Before and After: The Girl From Everywhere

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The Girl From Everywhere

By: Heidi Heilig

Rating: 2.5 stars

   Nix is a 16 year old girl who has had a very unusual upbringing.  Due to her father’s gift of traveling by ship to any time on Earth, in reality or myth, Nix has seen firsthand what many people only read about.  Unfortunately for Nix, her father only uses this skill in an effort to return to a time before Nix was born in order to save her mother from dying in childbirth.  While Nix wishes to see her father happy, she can’t help but fear for her own life and what will happen if events are altered too much so close to her birth.  While life aboard a ship and spending time with her closest friend Kash has helped lift her spirits in the past, Nix spends more time focusing on her mortality as her father’s success seems more imminent.  On top of these issues, Nix is starting to notice a change in her friendship with Kash just as she meets and begins to develop feelings for another boy.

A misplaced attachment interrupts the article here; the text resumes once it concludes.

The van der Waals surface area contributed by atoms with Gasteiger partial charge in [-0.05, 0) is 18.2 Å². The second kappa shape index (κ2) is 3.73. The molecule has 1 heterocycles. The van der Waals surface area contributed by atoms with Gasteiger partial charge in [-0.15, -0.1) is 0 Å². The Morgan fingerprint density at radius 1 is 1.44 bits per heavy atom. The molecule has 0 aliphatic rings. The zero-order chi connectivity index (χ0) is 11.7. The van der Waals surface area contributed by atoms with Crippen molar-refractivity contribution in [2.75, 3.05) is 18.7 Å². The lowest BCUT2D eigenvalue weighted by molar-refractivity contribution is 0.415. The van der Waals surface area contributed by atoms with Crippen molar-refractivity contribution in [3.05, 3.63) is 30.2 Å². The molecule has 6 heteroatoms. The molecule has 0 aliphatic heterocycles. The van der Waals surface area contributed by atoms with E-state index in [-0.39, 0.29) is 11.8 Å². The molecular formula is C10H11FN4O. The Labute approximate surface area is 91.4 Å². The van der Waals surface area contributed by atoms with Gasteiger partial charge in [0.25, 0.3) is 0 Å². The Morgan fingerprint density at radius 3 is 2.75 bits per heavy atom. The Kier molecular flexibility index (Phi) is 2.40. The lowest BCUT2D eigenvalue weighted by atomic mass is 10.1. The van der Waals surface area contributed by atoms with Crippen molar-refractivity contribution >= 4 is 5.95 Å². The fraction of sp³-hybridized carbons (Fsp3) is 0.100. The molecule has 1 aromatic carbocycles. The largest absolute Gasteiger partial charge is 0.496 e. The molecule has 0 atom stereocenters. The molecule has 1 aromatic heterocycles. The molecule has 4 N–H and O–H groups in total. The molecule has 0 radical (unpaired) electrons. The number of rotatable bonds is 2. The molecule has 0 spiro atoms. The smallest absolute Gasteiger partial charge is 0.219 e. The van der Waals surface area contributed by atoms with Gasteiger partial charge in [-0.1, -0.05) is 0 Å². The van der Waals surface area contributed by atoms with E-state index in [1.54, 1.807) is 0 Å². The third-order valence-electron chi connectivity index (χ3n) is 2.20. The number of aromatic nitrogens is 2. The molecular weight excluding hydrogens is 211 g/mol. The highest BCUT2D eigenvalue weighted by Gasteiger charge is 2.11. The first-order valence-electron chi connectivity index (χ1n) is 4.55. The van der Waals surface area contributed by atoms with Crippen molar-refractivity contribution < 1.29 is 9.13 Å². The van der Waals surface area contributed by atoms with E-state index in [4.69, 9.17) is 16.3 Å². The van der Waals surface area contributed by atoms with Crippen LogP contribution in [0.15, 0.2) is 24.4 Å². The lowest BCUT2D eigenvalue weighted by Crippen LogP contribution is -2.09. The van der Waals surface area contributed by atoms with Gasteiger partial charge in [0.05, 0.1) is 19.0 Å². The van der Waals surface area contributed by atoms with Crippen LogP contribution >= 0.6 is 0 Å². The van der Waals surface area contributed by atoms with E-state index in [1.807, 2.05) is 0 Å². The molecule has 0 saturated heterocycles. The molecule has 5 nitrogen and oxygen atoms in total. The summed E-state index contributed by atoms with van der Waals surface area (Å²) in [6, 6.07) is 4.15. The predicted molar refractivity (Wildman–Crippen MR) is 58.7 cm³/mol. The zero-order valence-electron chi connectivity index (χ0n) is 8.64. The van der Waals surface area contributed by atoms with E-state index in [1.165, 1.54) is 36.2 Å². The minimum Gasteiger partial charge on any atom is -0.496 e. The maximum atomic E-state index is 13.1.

Review: When I first heard about this book, I was really excited for an adventure, almost pirate-esque book that had the unique twist of being able to take place at any point in history.  And that is what I got, in the very beginning and the very end.  Much of the rest of the book was pretty stationary on land and seemed to focus a great deal on the new love triangle in Nix’s life.

The things I loved:  It is very obvious that Heilig put a lot of research into making sure that the time periods and the places she was portraying were accurate, which was greatly appreciated.  I also loved the idea that the ship had the ability to travel into mythic realms as well as reality.  I thought this was really creative and would have loved to see more of that.

Things I didn’t get on board with:  The love triangle.  For me this was a really intriguing story all on its own, and the issues Nix is already facing would have created a great story.  I also felt like one of the love interests didn’t really feel like a character to me so much as a plot device to reveal key information to Nix.